The Notice of Race invites eligible yacht owners to enter one of the world’s toughest offshore races starting at 1pm AEDT on 26 December 2017 in Sydney’s iconic harbour.
As was the case in 2016, this year the Notice of Race was released in Mandarin and posted to the Cruising Yacht Club of Australia’s WeChat account. It came as little surprise then that the first to enter was the TP52 from Mainland China, the Ting Lee-owned, Ark 323.
The team were quick to show that their enthusiasm to be involved in the great race in 2017 has only grown following their debut outing two years prior when they became their country’s first ever entry.
Commenting on the entry of Ark 323, CYCA Commodore John Markos said, “From the early entries to the Rolex Sydney Hobart Yacht Race it’s clear that there is already a huge amount of excitement about the 73rd edition and we welcome and congratulate Ark 323 as being the first entry into this year’s race. It’s great to see their enthusiasm building as sailing is set to rapidly grow in China and we look forward to following their progress over the coming months.”
The latest Rolex Sydney Hobart Yacht Race campaign comes following what was far from an ideal start for Ark 323 in 2015 after they sustained heavy damage in a collision near the start line which forced them to retire from race whilst still in Sydney Harbour.
Unperturbed, the boat returned with another Chinese crew in 2016 but bad luck struck again as they lost their mainsail and sustained boom damage on the first night. However, sailing with just a jib, the crew successfully managed to complete the race.
For 2017, the team at Noahs Sailing Club will be travelling to Sydney with Ark 323 months in advance of the Rolex Sydney Hobart Yacht Race to undertake an extensive training and familiarisation program to give themselves the best possible chance of an improved result.
We caught up with Simon Zhang, the Director of Noahs Sailing Club, to talk through their expectations and hunger to compete in the race for the third time, and also the positive impact that they hope their participation will have on sailing in China.
Describe the challenge of the Rolex Sydney Hobart Yacht Race?
Simon Zhang: “Weather is a huge factor which makes the race ultimately unpredictable. The Rolex Sydney Hobart Yacht Race has been well known for its changeable conditions so heavy winds and big swell means increased intensity in almost every aspect of the race. This in turn challenges the sailors' skills and their athletic endurance. It’s not something which you can just go out and do, it requires years of training.”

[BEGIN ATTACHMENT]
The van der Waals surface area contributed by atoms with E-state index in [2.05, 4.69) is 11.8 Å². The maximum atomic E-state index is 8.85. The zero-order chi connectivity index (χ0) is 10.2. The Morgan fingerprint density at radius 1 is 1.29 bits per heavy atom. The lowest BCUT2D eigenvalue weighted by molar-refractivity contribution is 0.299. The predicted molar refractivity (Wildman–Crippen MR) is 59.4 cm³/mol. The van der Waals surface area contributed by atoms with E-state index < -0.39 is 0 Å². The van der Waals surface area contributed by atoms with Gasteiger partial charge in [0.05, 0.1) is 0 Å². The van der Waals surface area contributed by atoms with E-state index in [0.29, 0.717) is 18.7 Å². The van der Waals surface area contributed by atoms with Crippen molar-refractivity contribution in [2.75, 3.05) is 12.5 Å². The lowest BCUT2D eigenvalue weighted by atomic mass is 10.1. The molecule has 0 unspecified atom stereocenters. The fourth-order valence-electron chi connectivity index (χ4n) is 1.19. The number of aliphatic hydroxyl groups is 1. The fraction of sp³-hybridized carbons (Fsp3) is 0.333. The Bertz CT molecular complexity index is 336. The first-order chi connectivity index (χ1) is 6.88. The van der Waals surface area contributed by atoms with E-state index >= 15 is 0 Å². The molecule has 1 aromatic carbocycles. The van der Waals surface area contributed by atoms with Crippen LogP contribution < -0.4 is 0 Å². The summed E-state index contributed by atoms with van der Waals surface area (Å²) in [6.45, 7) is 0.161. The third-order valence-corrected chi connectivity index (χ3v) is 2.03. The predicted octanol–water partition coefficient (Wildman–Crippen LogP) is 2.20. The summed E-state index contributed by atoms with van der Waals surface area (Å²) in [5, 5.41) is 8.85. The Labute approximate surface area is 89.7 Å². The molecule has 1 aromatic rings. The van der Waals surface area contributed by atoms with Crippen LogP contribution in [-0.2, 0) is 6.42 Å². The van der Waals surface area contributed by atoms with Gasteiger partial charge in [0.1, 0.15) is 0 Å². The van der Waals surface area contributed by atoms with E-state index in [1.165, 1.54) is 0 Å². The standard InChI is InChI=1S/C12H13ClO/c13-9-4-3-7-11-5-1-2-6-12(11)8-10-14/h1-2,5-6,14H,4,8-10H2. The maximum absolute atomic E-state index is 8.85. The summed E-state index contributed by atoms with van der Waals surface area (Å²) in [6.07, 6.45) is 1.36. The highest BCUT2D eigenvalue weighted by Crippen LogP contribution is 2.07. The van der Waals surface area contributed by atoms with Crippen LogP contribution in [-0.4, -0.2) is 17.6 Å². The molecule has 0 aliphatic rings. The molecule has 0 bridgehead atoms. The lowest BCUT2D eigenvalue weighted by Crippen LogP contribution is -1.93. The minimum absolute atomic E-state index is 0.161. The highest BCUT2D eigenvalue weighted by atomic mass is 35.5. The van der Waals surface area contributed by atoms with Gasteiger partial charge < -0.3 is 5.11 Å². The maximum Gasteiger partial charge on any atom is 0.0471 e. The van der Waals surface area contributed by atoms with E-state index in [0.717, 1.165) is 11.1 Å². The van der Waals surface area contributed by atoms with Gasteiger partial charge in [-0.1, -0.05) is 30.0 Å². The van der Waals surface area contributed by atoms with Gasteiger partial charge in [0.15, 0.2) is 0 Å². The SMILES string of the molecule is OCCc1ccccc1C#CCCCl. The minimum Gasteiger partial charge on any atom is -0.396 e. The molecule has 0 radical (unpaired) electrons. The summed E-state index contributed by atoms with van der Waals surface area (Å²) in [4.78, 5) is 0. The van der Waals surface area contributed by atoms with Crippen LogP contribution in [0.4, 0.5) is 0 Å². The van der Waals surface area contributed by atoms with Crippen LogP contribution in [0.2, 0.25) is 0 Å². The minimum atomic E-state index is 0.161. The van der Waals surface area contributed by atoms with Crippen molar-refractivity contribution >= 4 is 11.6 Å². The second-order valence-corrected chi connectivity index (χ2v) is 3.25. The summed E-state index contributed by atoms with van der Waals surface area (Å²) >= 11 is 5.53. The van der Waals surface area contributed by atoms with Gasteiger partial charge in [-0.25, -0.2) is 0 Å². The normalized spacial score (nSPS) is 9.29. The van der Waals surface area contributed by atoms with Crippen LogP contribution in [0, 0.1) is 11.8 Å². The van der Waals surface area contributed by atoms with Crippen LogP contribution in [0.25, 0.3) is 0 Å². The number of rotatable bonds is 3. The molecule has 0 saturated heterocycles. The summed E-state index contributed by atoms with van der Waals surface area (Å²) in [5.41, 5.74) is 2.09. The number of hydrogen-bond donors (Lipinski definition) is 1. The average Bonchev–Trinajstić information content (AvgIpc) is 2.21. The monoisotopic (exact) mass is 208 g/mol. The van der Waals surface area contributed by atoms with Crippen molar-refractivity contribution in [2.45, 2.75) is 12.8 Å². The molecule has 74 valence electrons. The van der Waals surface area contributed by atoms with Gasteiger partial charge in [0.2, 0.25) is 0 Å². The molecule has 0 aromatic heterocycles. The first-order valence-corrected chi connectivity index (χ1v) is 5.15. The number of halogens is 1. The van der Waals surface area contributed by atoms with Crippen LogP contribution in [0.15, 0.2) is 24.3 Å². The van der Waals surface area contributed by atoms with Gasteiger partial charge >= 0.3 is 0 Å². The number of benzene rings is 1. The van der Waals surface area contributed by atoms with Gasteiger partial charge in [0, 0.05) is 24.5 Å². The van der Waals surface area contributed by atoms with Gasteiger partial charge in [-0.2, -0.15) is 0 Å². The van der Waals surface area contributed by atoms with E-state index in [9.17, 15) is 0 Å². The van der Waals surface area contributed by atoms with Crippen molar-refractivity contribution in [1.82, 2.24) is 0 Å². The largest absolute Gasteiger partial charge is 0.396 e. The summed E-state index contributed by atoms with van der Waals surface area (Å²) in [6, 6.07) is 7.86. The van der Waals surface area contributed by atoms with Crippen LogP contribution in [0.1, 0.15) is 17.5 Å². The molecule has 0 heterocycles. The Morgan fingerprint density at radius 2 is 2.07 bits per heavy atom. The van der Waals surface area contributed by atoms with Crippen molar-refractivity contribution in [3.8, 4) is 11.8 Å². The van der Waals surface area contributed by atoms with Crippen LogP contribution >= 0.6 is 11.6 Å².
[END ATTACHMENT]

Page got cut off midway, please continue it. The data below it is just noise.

“When you add these factors into the backdrop of Sydney Harbour and the geography of Tasmania – the stunning visuals – it creates a complete package. A beautiful challenge.”
How will you be preparing for the race?
SZ: “We are planning to compete in the Rolex Fastnet Race in UK in August 2017 with an all Chinese crew. We will arrive in Sydney in September, and then start training. We will be participating in local Sydney races over the following weeks and months. Through those competitions we will be learning more about the boat, improving our sailing skills, language abilities, and teamwork. We still have many things to learn and we move forward with every problem or small challenge we meet.”
What impact are you hoping that your racing has on sailing fans in China?
SZ: “We hope that by participating in this race, we will be able to improve the yacht racing environment in China by growing the audience and showing other sailors that they too can compete in one of sailing’s biggest challenges.”
“In recent years, the number of Chinese sailing competitions has increased significantly. As a healthy, social and environmentally friendly sport, we think sailing has a bright future in China.”
“In April, the Commodore of the Cruising Yacht Club of Australia, John Markos, visited China and connected with many yacht clubs. Through the relationships the CYCA made during that trip and then our entering the race for the third time, we expect the profile of the race to grow further in China. Following that, we believe there will be more Chinese boats entering the race, and other international races, in the near future.”